Last year 10 homes were sold for over $100 million, according to a new report from Christie’s International Real Estate – twice the old record of five sales in 2014. The total value of nine-figure homes sold last year topped $1.4 billion. 

Amazon Chief climbs to top of wealth ladder

       With Amazon shares now flirting around $1,000, its founder and Chief, Jeff Bezos is close to topping Bill Gates to become the richest man. Bezos’ worth has climbed to around $85 billion, according to the Bloomberg Billionaire’s Index. The index puts Bill Gates at $88.8 billion – just $3.8 billion ahead.

Just one share
       Class A shares of Berkshire Hathaway Inc. are the priciest of U.S. listed equities. Now trading at around $256,890 a share, it is up more than 3 million percent since Warren Buffett bought the stock in 1962 at $7.50 a share.


Where to Retire

Part 2

       In our last issue we noted that our tax professionals are often asked where the best places are to retire. We offered a few tongue-in-check suggestions that apparently were very well received by our readers – we got a lot of mail. (Who said Accountants can’t be funny?)

       So, we thought we would take another shot in helping you decide where to live after you retire.

       Since we always strive to provide information in the most simply stated way, we realized that a simple way to learn a lot about a state is by its motto. We dusted off another old entry to illustrate the point.

Some State Mottos:

Alabama: Yes, We Have Electricity
Alaska: Yeah, But It’s a Dry Cold
Arizona: There’s Nothing like Living on the Sun
Arkansas: Litterasy Ain’t Everything
California: What Federal Government? We Make Our Own Rules!                    
Colorado: If You Don’t Ski, Don’t Bother
Connecticut: Like Massachusetts, Only The Kennedys Don’t Own It
Delaware: Everything is Smaller Here!
Florida: Get Off of My State, You Kids!
Georgia: Without Atlanta, we’re Alabama                                                              
Hawaii: Haka Tiki Mou Sha’ami Leeki Toru (Go home but leave your money)        
Idaho: More than Just Potatoes. Well Okay, Not Really, But the Potatoes Sure Are Real Good
Illinois: Please Don’t Pronounce the “S”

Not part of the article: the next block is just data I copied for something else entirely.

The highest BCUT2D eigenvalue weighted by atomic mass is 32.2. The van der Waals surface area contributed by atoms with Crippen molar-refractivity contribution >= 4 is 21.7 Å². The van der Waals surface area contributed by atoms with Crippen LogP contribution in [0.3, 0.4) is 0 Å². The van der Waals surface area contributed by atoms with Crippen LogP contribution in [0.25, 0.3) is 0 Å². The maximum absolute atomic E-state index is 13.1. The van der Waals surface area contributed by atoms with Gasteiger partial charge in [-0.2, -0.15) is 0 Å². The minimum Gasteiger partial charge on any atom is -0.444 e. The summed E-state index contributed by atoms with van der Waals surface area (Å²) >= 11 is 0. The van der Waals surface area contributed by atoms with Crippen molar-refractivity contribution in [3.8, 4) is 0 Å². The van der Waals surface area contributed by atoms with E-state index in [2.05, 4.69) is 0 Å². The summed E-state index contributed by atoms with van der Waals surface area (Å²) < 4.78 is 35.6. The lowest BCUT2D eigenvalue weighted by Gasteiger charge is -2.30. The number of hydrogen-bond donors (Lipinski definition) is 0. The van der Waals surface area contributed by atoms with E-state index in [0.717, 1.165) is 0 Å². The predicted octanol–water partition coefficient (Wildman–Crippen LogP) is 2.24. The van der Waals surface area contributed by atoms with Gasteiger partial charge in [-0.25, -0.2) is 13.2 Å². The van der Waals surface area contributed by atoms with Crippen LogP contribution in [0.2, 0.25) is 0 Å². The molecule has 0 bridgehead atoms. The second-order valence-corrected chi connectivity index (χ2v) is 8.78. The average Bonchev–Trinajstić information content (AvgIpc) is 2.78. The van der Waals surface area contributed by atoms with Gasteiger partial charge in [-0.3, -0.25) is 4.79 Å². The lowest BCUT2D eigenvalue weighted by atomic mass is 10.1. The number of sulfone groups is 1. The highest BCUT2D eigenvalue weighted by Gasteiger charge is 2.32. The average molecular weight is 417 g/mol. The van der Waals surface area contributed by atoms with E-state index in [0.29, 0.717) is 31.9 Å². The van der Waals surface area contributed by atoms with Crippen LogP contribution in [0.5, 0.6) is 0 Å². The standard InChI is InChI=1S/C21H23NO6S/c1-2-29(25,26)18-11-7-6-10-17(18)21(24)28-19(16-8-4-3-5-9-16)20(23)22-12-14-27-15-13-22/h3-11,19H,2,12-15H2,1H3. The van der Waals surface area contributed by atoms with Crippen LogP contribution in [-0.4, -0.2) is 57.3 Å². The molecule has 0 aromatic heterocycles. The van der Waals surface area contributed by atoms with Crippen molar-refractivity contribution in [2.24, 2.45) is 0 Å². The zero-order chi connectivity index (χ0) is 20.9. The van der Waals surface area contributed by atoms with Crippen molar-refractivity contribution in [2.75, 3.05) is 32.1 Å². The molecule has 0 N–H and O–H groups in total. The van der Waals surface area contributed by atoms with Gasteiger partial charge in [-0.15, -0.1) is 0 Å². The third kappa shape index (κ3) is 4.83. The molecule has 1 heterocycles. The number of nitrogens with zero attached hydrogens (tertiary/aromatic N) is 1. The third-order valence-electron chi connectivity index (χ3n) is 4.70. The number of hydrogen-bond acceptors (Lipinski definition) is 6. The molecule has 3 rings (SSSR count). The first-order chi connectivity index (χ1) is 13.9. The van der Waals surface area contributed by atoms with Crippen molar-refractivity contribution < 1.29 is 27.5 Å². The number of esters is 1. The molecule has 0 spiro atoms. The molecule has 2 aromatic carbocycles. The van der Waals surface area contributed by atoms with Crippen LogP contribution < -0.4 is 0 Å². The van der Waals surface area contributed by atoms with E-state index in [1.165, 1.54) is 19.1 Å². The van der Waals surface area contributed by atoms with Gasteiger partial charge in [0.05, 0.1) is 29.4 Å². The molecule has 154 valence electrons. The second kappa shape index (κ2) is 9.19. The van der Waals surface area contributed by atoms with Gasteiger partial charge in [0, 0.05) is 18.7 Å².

Indiana: Dan Quayle’s Favorite Country!
Iowa: We Do Amazing Things with Corn
Kansas: No, We Don’t Know Dorothy!
Louisiana: We’re Not ALL Drunk Cajun Wackos, but That’s Our Tourism Campaign
Maine: We’re Really Cold, but We Have Cheap Lobster
Maryland: If You Can Dream It, We Can Tax It
Massachusetts: Our Taxes are Lower Than Sweden’s (For Most Tax Brackets)
Minnesota: 10,000 Lakes And 10,000,000,000,000 Mosquitoes
Mississippi: Come and Feel Better About Your Own State
Missouri: Your Federal Flood Relief Tax Dollars at Work
Nebraska: Bring Something to Do!
Nevada: Come Happy, Leave Broke                                                                            
New Hampshire: Think this is bad? You should see Old Hampshire
New Jersey: You Want a ##$%##! Motto? I Got Yer ##$%##! Motto Right Here!
New Mexico: Lizards Make Excellent Pets
North Carolina: Tobacco is a Vegetable
North Dakota: Um… We’ve got… Um … Dinosaur Bones? Yeah, Dinosaur Bones!!
Oklahoma: Like the Play, Only No Singing
Oregon: It’s OR-EE-GUN, you idiot!
Pennsylvania: Free Lube Job with Oil Change!                                                      
Rhode Island: We’re Not REALLY An Island
South Carolina: Remember the Civil War? We Didn’t Actually Surrender
South Dakota: Closer Than North Dakota                                                              
Tennessee: As Seen on COPS
Texas: Belt Buckles as Big as Your Head
Utah: Set Your Watch Back 30 years
Vermont: Bet Ya Can’t Name Two of our Towns                                                            
Virginia: Please Don’t Confuse Us with West Virginia
Washington: We Look Good in Flannel 
Wyoming: Wynot



Simply the right choice


Weinberg & Company is a leading, international, full service, multi-office CPA firm serving clients throughout the United States and the Pacific Rim. Founded over two decades ago, the practice groups include: Assurance and Audit, Tax and Accounting, and Advisory Services. Weinberg has a depth of knowledge and experience to meet the needs of both public and privately held companies, high net worth individuals, entrepreneurs, family offices, and can provide customized business management services. www.weinbergla.com

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Los Angeles, CA 90067

(310) 601-2200

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Our firm provides the information in this e-newsletter for general guidance only, and does not constitute the provision of legal advice, tax advice, accounting services, investment advice, or professional consulting of any kind. The information provided herein should not be used as a substitute for consultation with professional tax, accounting, legal, or other competent advisers. Before making any decision or taking any action, you should consult a professional adviser who has been provided with all pertinent facts relevant to your particular situation. Tax articles in this e-newsletter are not intended to be used, and cannot be used by any taxpayer, for the purpose of avoiding accuracy-related penalties that may be imposed on the taxpayer. The information is provided “as is,” with no assurance or guarantee of completeness, accuracy, or timeliness of the information, and without warranty of any kind, express or implied, including but not limited to warranties of performance, merchantability, and fitness for a particular purpose.
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Corey Fischer
Firm Managing Partner



Jeffrey B. Engler
Director of Tax,
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Bruce Weinberg
Florida Managing Partner